Here is some advice from 1899 about building up your tool kit. It is as relevant now as it was then.
Suggestions about Buying.
Start With A Few
Do not start in by buying a chest of tools, certainly not one of the small cheap sets. They are not necessarily poor, but are very apt to be. Get a few tools at a time as you need them. In that way you will get all you need in the most satisfactory way.
Besides the fact that you can do good work with few tools there are various reasons which make it better to begin with but few. You will probably take better care of a few than of many. If you have thirty chisels on the rack before you and you make a nick in the end of the one you are using, there is a strong chance that instead of stopping to sharpen it you will lay it aside and take one of the remaining twenty-nine that will answer your purpose, and before you realise it have a whole rack full of dull tools. If you have but few chisels, you will be compelled to sharpen them, and so get into the habit of taking proper care of them—not to speak of the time which is often wasted in putting away one tool and selecting another unnecessarily.
The longer you work the more you will get to rely on a small number of tools only, however many you may have at hand for occasional use. After you have worked for some time you will be very likely to have your favourite tools, and find that certain tools do better work in your hands than certain others which perhaps someone else would use for the purpose, and you will naturally favour the use of those particular implements, which is another less important reason for not starting in with too great a variety. I do not mean that you will imagine you can do better with one tool than another, but that you really can do so. That is where individuality comes in—the “personal equation.”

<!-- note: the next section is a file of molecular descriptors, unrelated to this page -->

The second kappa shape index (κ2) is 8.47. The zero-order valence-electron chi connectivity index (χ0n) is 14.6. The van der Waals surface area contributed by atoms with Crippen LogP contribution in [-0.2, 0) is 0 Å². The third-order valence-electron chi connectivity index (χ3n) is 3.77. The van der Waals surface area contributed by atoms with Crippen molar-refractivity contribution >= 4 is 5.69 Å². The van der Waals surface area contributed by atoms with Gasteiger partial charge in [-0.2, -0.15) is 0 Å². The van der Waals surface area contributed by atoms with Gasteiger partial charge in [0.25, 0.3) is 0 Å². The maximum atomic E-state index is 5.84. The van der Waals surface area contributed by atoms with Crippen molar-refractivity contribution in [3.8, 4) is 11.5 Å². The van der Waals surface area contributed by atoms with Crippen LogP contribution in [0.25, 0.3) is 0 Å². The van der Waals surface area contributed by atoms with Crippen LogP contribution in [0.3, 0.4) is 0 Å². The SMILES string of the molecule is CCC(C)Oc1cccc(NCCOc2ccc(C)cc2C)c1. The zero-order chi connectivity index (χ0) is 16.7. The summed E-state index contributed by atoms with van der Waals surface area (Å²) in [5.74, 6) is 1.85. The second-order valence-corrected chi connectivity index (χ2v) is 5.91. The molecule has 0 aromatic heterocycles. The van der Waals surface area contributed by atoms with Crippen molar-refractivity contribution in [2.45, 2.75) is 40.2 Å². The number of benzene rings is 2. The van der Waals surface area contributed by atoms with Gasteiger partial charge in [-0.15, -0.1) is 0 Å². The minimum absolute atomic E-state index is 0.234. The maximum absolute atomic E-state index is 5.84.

Watch a skilful carver at a piece of ordinary work. See how few tools he spreads before him, and how much he does with the one in his hand before he lays it down for another. You would think it would take twenty-five tools, perhaps, to cut such a design, but the carver may have only about half a dozen before him. He gets right into the spirit of what he is doing, and somehow or other he does ever so many things with the tool in his hand in less time and carries out his idea better than if he kept breaking off to select others.
Confidence In Your Tools
This shows that confidence in the use of a tool goes a long way toward the execution of good work, which is one reason for learning to use a few tools well and making them serve for all the uses to which they can advantageously be put. In short, if you have but few tools at first you get the most you can out of each tool and in the way best for yourself.
Now I do not mean by all this that it is not a good thing to have a large kit of tools, or that you should not have the proper tools for the various operations, and use them. I mean that you should get your tools gradually as you find that you need them to do your work as it should be done, and not get a lot in advance of needing them just because they seem to be fine things to have, or because some carpenter has them in his chest.